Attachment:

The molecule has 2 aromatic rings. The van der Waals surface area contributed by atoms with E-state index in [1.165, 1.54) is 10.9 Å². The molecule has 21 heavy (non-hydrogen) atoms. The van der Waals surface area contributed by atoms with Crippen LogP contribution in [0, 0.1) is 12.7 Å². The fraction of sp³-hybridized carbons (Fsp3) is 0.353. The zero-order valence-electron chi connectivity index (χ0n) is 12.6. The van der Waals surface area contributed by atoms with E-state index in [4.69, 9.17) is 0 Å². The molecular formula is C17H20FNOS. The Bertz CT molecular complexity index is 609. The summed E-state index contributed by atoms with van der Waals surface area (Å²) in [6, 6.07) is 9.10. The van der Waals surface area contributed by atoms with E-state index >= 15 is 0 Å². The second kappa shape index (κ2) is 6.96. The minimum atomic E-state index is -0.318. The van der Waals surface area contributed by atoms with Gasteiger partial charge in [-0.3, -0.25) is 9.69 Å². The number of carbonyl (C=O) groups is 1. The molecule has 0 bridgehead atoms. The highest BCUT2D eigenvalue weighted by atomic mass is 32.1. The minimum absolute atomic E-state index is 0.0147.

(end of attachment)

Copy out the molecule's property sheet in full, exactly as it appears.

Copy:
The molecule has 2 aromatic rings. The van der Waals surface area contributed by atoms with E-state index in [1.165, 1.54) is 10.9 Å². The molecule has 21 heavy (non-hydrogen) atoms. The van der Waals surface area contributed by atoms with Crippen LogP contribution in [0, 0.1) is 12.7 Å². The fraction of sp³-hybridized carbons (Fsp3) is 0.353. The zero-order valence-electron chi connectivity index (χ0n) is 12.6. The van der Waals surface area contributed by atoms with E-state index in [4.69, 9.17) is 0 Å². The molecular formula is C17H20FNOS. The Bertz CT molecular complexity index is 609. The summed E-state index contributed by atoms with van der Waals surface area (Å²) in [6, 6.07) is 9.10. The van der Waals surface area contributed by atoms with E-state index >= 15 is 0 Å². The second kappa shape index (κ2) is 6.96. The minimum atomic E-state index is -0.318. The van der Waals surface area contributed by atoms with Gasteiger partial charge in [-0.3, -0.25) is 9.69 Å². The number of carbonyl (C=O) groups is 1. The molecule has 0 bridgehead atoms. The highest BCUT2D eigenvalue weighted by atomic mass is 32.1. The minimum absolute atomic E-state index is 0.0147.